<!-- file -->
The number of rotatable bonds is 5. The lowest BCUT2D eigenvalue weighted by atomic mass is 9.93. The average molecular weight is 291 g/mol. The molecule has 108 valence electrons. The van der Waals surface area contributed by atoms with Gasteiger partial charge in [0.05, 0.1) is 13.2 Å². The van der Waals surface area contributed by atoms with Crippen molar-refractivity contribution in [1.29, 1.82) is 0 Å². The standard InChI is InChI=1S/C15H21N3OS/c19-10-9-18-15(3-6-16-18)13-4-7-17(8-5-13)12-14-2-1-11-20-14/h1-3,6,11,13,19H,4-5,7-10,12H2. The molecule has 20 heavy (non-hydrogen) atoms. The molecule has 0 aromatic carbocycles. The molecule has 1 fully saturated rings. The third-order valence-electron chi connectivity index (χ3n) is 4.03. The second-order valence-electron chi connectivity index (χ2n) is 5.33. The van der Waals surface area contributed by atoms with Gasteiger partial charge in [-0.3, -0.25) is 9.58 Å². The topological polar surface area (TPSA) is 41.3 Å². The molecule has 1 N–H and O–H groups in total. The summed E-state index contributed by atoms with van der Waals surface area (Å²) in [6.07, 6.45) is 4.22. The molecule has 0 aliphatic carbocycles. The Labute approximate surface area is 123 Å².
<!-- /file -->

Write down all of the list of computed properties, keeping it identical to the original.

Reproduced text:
The number of rotatable bonds is 5. The lowest BCUT2D eigenvalue weighted by atomic mass is 9.93. The average molecular weight is 291 g/mol. The molecule has 108 valence electrons. The van der Waals surface area contributed by atoms with Gasteiger partial charge in [0.05, 0.1) is 13.2 Å². The van der Waals surface area contributed by atoms with Crippen molar-refractivity contribution in [1.29, 1.82) is 0 Å². The standard InChI is InChI=1S/C15H21N3OS/c19-10-9-18-15(3-6-16-18)13-4-7-17(8-5-13)12-14-2-1-11-20-14/h1-3,6,11,13,19H,4-5,7-10,12H2. The molecule has 20 heavy (non-hydrogen) atoms. The molecule has 0 aromatic carbocycles. The molecule has 1 fully saturated rings. The third-order valence-electron chi connectivity index (χ3n) is 4.03. The second-order valence-electron chi connectivity index (χ2n) is 5.33. The van der Waals surface area contributed by atoms with Gasteiger partial charge in [-0.3, -0.25) is 9.58 Å². The topological polar surface area (TPSA) is 41.3 Å². The molecule has 1 N–H and O–H groups in total. The summed E-state index contributed by atoms with van der Waals surface area (Å²) in [6.07, 6.45) is 4.22. The molecule has 0 aliphatic carbocycles. The Labute approximate surface area is 123 Å².